While often overlooked, OSTs are so important to the piece: the same exact scene can cause viewers to feel drastically different emotions based on the background music. The opposite is also true—listening to the tracks later on will bring back memories of the piece and the emotions felt at the time. In particular, the K-drama OST market has grown over the years, becoming a competitive market with the most notable chart-topping favorite being ballad singer Baek Ji Young. Amidst the top stars and idol singers, however, is a new group of OST favorites that has steadily been on the rise: indie artists.

OST Collection

One of the first dramas that brought indie artist OST fame is 2005’s My Lovely Samsoon. As the drama was a ratings hit (reaching nearly 50% viewer ratings), My Lovely Samsoon also brought fame to Clazziquai, who sang “She Is” and “Be My Love” for its soundtrack. Although Clazziquai had already been recognized within the indie scene, My Lovely Samsoon shot them to greater mainstream popularity, and they received several awards for their OST as well as their own music that year. Even now, after 6 full-length albums and various EP, OST, single, and solo releases, the trademark Clazziquai song for the public remains to be “She Is.”

Since then, there has been and continues to be significant indie artist involvement in K-drama OSTs. A notable player in the game is indie artist Tearliner, who also works as a music director (also called music supervisor) for Korean dramas and movies. While Tearliner has worked on various dramas and films, his most notable work was on 2007’s hit drama Coffee Prince (a.k.a. The 1st Shop of Coffee Prince). Coffee Prince’s OST featured an array of indie artists, including but not limited to Low-end Project, Humming Urban Stereo, Casker, and Tearliner himself.

A personal favorite of Tearliner’s OST work, however, is on currently running drama Heart to Heart. While the drama itself as well as the soundtrack isn’t as much of a mainstream hit as those previously mentioned, the soundtrack is phenomenal. With soft, emotional tracks that fit the drama’s tone perfectly, Tearliner shows once again the magic that can happen when k-drama meets k-indie. Regardless of whether one has watched Heart to Heart or not, the OST album is of supreme quality.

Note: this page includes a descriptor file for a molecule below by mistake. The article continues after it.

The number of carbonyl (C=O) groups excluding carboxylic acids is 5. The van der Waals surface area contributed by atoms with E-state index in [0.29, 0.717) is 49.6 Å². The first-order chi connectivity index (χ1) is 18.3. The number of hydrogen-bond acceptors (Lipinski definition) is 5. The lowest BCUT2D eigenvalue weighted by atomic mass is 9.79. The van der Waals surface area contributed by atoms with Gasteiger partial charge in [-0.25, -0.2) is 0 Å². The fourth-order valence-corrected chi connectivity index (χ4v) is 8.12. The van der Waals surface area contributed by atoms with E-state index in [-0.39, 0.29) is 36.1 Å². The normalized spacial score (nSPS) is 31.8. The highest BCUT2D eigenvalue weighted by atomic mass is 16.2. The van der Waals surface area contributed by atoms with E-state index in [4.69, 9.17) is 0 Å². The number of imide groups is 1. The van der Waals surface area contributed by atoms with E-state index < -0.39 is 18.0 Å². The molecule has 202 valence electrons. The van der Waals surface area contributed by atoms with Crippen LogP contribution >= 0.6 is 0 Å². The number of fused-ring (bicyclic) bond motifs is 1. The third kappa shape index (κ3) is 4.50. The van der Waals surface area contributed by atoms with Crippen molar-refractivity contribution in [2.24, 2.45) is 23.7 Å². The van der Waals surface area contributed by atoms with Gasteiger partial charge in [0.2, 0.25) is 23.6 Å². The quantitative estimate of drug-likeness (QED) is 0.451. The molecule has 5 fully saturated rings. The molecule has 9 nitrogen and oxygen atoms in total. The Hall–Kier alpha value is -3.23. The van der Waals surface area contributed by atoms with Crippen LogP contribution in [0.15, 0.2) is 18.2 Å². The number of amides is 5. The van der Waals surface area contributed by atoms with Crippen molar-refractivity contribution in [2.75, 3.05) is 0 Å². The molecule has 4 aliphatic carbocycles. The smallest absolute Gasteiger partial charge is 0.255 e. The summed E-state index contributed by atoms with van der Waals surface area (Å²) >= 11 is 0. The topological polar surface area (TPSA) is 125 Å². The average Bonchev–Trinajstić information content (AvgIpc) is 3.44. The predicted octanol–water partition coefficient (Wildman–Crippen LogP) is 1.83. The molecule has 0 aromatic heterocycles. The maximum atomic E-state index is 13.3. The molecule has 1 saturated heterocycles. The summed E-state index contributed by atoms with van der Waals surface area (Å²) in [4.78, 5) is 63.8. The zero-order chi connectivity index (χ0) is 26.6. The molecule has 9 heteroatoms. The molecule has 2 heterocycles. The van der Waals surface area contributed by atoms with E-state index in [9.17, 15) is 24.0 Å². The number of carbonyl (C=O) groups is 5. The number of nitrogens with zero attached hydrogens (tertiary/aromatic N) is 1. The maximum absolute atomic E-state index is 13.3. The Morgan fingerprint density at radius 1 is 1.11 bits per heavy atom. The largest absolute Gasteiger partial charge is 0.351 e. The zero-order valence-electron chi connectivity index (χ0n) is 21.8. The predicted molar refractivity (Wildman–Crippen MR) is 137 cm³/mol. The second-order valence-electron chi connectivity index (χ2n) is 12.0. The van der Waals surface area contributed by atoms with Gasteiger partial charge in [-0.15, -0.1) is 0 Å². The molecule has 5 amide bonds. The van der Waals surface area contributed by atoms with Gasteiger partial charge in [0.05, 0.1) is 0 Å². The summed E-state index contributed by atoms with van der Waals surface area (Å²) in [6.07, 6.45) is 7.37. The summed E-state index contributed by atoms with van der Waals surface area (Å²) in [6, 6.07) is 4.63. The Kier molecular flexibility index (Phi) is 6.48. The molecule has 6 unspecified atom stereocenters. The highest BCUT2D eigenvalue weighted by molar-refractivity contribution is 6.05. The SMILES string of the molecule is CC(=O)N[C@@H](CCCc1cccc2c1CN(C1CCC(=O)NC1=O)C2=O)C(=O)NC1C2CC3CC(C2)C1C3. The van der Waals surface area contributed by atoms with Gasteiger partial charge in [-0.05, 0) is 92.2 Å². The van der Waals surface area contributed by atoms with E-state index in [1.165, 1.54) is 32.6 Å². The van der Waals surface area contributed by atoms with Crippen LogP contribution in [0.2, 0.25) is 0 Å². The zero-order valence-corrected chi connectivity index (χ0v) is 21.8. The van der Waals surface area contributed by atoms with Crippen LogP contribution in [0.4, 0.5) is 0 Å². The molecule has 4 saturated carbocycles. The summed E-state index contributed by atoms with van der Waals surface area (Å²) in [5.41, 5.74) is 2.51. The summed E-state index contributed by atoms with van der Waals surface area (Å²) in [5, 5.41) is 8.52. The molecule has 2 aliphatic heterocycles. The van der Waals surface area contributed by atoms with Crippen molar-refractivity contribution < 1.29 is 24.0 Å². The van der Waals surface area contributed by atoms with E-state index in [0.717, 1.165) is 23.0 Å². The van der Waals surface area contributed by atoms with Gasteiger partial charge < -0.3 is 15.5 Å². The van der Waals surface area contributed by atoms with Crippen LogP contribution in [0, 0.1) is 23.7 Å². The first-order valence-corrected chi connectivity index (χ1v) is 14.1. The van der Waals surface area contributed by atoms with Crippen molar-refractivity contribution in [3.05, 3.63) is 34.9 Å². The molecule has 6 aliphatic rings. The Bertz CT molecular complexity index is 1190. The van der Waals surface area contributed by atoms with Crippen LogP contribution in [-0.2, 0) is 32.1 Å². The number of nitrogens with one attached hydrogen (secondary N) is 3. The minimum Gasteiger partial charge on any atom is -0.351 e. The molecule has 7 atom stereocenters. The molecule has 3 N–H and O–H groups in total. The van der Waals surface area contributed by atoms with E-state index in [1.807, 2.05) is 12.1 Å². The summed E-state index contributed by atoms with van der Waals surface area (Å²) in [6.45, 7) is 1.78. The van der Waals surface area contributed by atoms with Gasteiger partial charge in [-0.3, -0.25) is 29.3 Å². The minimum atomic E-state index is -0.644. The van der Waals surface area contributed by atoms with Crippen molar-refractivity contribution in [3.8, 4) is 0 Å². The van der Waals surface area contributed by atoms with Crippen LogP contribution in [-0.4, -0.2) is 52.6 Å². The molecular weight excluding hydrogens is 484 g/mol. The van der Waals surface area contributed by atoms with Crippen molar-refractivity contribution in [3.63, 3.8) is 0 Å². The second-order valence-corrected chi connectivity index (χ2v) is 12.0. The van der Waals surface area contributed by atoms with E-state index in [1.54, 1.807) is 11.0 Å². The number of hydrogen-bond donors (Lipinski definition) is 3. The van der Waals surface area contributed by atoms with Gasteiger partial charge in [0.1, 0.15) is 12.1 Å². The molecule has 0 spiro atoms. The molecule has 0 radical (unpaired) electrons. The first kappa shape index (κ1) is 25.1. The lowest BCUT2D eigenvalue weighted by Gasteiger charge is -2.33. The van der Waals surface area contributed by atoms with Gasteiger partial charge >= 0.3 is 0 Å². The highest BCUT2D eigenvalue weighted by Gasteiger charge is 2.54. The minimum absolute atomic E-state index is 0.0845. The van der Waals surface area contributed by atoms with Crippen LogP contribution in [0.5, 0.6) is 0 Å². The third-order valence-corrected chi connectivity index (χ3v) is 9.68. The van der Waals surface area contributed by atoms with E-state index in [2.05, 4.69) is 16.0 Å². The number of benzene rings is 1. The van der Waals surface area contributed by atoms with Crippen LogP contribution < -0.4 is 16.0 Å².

So what, exactly, has brought this increase of indie artist participation in the OST market? One obvious answer is money. With the OST market getting increasingly competitive, it’s much more cost-effective and hassle-free to hire indie artists than to hire top stars and idol singers. The situation is also a win-win for indie artists, as OSTs are an easier way to get their name known. However, despite the benefit of low costs, many producers still seek top stars because of their star power and the competitiveness of the OST market.

What other incentives are there, then, for producers to look for indie artists? While somewhat ironic, certain producers may seek indie artists for exactly that reason: the lack of star power. Indie artists, to the general public, are like a clean slate: not much is known about them, so their participation in a project does not change or create any sort of image/bias that may tag along with top stars.

Further, the cases of indie artist success in the OST market give many producers and music directors a greater trust in the public’s taste – the trust that viewers and listeners will listen to the music and watch the drama for their quality, and not simply because of top stars. This is not to say that mainstream artists are always inferior to indie artists, but that the increased trust in the public lessens the pressure that producers feel to have to use top stars for their OSTs. If producers have a trust in the public, it shouldn’t matter who sings the soundtrack, as long as it gives the right emotions and fits the drama’s tone. Indie artists, who can create soft, emotional music at a lower price, therefore are a great fit.

In addition, to the drama OSTs mentioned above, there are numerous more great OSTs by K-indie artists. Some notable dramas that have OSTs made up of mostly K-indie artists are Que Sera Sera, Discovery of Romance, Soulmate, Plus Nine Boys and the I Need Romance drama series. I Need Romance 2 in particular involves a lot of music, as the drama’s female lead plays a movie music director. I Need Romance 2 and Soulmate both have OSTs sung by Swedish singer Lasse Lindh in addition to Korean indie artists.

As someone who loves both Korean indie and Korean dramas, I love when the two come together to create something amazing. While the increase of indie artists in the OST market also brings concerns about “selling out” to the mainstream, I believe the situation right now brings more hope than fears of selling out. The fact that the public’s tastes are evolving and producers feel less pressure to look towards mainstream artists but rather to look at the quality of music is a great change.

Though the synergy between K-drama and K-indie doesn’t always work out—there are disappointing times when a great track is used in a sub-par drama, or when a great drama could’ve been even greater if it had used better music – when the right drama meets the right music, the result is truly unlike any other.